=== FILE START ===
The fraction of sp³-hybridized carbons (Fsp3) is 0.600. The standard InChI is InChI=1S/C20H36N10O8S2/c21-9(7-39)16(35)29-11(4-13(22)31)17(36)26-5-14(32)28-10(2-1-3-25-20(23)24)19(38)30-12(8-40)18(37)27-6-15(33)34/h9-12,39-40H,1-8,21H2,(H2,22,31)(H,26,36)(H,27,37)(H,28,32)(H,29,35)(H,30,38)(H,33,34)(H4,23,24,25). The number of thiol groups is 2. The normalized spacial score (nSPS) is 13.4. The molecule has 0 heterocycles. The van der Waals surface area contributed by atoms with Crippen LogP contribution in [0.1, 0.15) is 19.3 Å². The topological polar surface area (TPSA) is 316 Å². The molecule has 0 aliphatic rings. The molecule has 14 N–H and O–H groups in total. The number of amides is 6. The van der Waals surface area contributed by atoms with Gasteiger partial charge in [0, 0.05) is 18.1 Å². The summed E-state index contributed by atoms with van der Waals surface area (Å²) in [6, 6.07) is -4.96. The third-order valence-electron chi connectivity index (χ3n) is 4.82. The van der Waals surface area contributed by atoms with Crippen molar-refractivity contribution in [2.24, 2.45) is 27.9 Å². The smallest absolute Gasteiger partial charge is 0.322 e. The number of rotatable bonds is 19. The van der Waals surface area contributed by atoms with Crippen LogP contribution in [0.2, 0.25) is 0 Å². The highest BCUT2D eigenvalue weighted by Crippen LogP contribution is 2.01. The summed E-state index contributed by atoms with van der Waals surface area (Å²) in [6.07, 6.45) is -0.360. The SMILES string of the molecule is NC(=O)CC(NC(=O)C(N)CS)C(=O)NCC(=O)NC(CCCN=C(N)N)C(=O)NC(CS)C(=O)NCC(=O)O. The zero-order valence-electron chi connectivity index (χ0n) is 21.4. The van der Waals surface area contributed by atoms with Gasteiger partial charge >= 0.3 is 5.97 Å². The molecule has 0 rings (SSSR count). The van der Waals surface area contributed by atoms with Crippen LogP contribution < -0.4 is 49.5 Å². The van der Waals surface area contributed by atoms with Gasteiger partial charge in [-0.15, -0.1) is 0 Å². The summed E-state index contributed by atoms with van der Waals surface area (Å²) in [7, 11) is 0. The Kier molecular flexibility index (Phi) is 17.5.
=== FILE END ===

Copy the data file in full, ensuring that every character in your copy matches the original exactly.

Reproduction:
The fraction of sp³-hybridized carbons (Fsp3) is 0.600. The standard InChI is InChI=1S/C20H36N10O8S2/c21-9(7-39)16(35)29-11(4-13(22)31)17(36)26-5-14(32)28-10(2-1-3-25-20(23)24)19(38)30-12(8-40)18(37)27-6-15(33)34/h9-12,39-40H,1-8,21H2,(H2,22,31)(H,26,36)(H,27,37)(H,28,32)(H,29,35)(H,30,38)(H,33,34)(H4,23,24,25). The number of thiol groups is 2. The normalized spacial score (nSPS) is 13.4. The molecule has 0 heterocycles. The van der Waals surface area contributed by atoms with Crippen LogP contribution in [0.1, 0.15) is 19.3 Å². The topological polar surface area (TPSA) is 316 Å². The molecule has 0 aliphatic rings. The molecule has 14 N–H and O–H groups in total. The number of amides is 6. The van der Waals surface area contributed by atoms with Gasteiger partial charge in [0, 0.05) is 18.1 Å². The summed E-state index contributed by atoms with van der Waals surface area (Å²) in [6, 6.07) is -4.96. The third-order valence-electron chi connectivity index (χ3n) is 4.82. The van der Waals surface area contributed by atoms with Crippen molar-refractivity contribution in [2.24, 2.45) is 27.9 Å². The smallest absolute Gasteiger partial charge is 0.322 e. The number of rotatable bonds is 19. The van der Waals surface area contributed by atoms with Crippen LogP contribution in [0.2, 0.25) is 0 Å². The highest BCUT2D eigenvalue weighted by Crippen LogP contribution is 2.01. The summed E-state index contributed by atoms with van der Waals surface area (Å²) in [6.07, 6.45) is -0.360. The SMILES string of the molecule is NC(=O)CC(NC(=O)C(N)CS)C(=O)NCC(=O)NC(CCCN=C(N)N)C(=O)NC(CS)C(=O)NCC(=O)O. The zero-order valence-electron chi connectivity index (χ0n) is 21.4. The van der Waals surface area contributed by atoms with Gasteiger partial charge >= 0.3 is 5.97 Å². The molecule has 0 rings (SSSR count). The van der Waals surface area contributed by atoms with Crippen LogP contribution < -0.4 is 49.5 Å². The van der Waals surface area contributed by atoms with Gasteiger partial charge in [-0.15, -0.1) is 0 Å². The summed E-state index contributed by atoms with van der Waals surface area (Å²) in [7, 11) is 0. The Kier molecular flexibility index (Phi) is 17.5.